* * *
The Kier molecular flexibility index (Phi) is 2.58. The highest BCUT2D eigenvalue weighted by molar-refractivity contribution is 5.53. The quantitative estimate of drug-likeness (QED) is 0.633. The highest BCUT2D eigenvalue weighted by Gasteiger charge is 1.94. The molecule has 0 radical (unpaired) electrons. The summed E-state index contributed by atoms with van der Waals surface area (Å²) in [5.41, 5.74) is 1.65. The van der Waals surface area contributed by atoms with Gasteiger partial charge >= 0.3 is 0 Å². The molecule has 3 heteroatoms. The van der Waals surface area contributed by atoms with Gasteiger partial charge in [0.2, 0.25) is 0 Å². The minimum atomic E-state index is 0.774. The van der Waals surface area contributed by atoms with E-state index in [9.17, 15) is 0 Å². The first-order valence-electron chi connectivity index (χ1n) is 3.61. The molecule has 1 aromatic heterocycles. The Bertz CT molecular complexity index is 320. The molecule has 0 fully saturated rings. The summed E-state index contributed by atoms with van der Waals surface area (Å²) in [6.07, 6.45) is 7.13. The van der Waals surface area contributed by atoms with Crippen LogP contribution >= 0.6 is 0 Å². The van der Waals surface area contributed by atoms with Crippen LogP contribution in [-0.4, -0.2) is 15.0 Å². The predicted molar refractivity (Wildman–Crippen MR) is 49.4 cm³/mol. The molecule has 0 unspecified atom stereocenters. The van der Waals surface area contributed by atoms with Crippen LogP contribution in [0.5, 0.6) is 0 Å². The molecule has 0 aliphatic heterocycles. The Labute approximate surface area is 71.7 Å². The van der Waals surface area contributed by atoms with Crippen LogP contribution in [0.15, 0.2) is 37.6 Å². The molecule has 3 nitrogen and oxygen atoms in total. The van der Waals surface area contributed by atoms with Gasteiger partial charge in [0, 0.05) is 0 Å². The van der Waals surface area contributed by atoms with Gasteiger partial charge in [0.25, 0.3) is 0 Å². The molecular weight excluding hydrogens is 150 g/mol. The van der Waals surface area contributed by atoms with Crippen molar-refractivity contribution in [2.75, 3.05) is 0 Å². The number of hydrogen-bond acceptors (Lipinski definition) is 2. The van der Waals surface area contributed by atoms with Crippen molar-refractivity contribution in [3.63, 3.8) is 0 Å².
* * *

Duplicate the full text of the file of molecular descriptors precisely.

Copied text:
The Kier molecular flexibility index (Phi) is 2.58. The highest BCUT2D eigenvalue weighted by molar-refractivity contribution is 5.53. The quantitative estimate of drug-likeness (QED) is 0.633. The highest BCUT2D eigenvalue weighted by Gasteiger charge is 1.94. The molecule has 0 radical (unpaired) electrons. The summed E-state index contributed by atoms with van der Waals surface area (Å²) in [5.41, 5.74) is 1.65. The van der Waals surface area contributed by atoms with Gasteiger partial charge >= 0.3 is 0 Å². The molecule has 3 heteroatoms. The van der Waals surface area contributed by atoms with Gasteiger partial charge in [0.2, 0.25) is 0 Å². The minimum atomic E-state index is 0.774. The van der Waals surface area contributed by atoms with E-state index in [9.17, 15) is 0 Å². The first-order valence-electron chi connectivity index (χ1n) is 3.61. The molecule has 1 aromatic heterocycles. The Bertz CT molecular complexity index is 320. The molecule has 0 fully saturated rings. The summed E-state index contributed by atoms with van der Waals surface area (Å²) in [6.07, 6.45) is 7.13. The van der Waals surface area contributed by atoms with Crippen LogP contribution >= 0.6 is 0 Å². The van der Waals surface area contributed by atoms with Crippen LogP contribution in [-0.4, -0.2) is 15.0 Å². The predicted molar refractivity (Wildman–Crippen MR) is 49.4 cm³/mol. The molecule has 0 unspecified atom stereocenters. The van der Waals surface area contributed by atoms with Crippen LogP contribution in [0.5, 0.6) is 0 Å². The molecule has 0 aliphatic heterocycles. The Labute approximate surface area is 71.7 Å². The van der Waals surface area contributed by atoms with Crippen LogP contribution in [0.15, 0.2) is 37.6 Å². The molecule has 3 nitrogen and oxygen atoms in total. The van der Waals surface area contributed by atoms with Gasteiger partial charge in [0, 0.05) is 0 Å². The van der Waals surface area contributed by atoms with Gasteiger partial charge in [0.25, 0.3) is 0 Å². The molecular weight excluding hydrogens is 150 g/mol. The van der Waals surface area contributed by atoms with Crippen molar-refractivity contribution in [2.75, 3.05) is 0 Å². The number of hydrogen-bond acceptors (Lipinski definition) is 2. The van der Waals surface area contributed by atoms with Crippen molar-refractivity contribution in [3.63, 3.8) is 0 Å².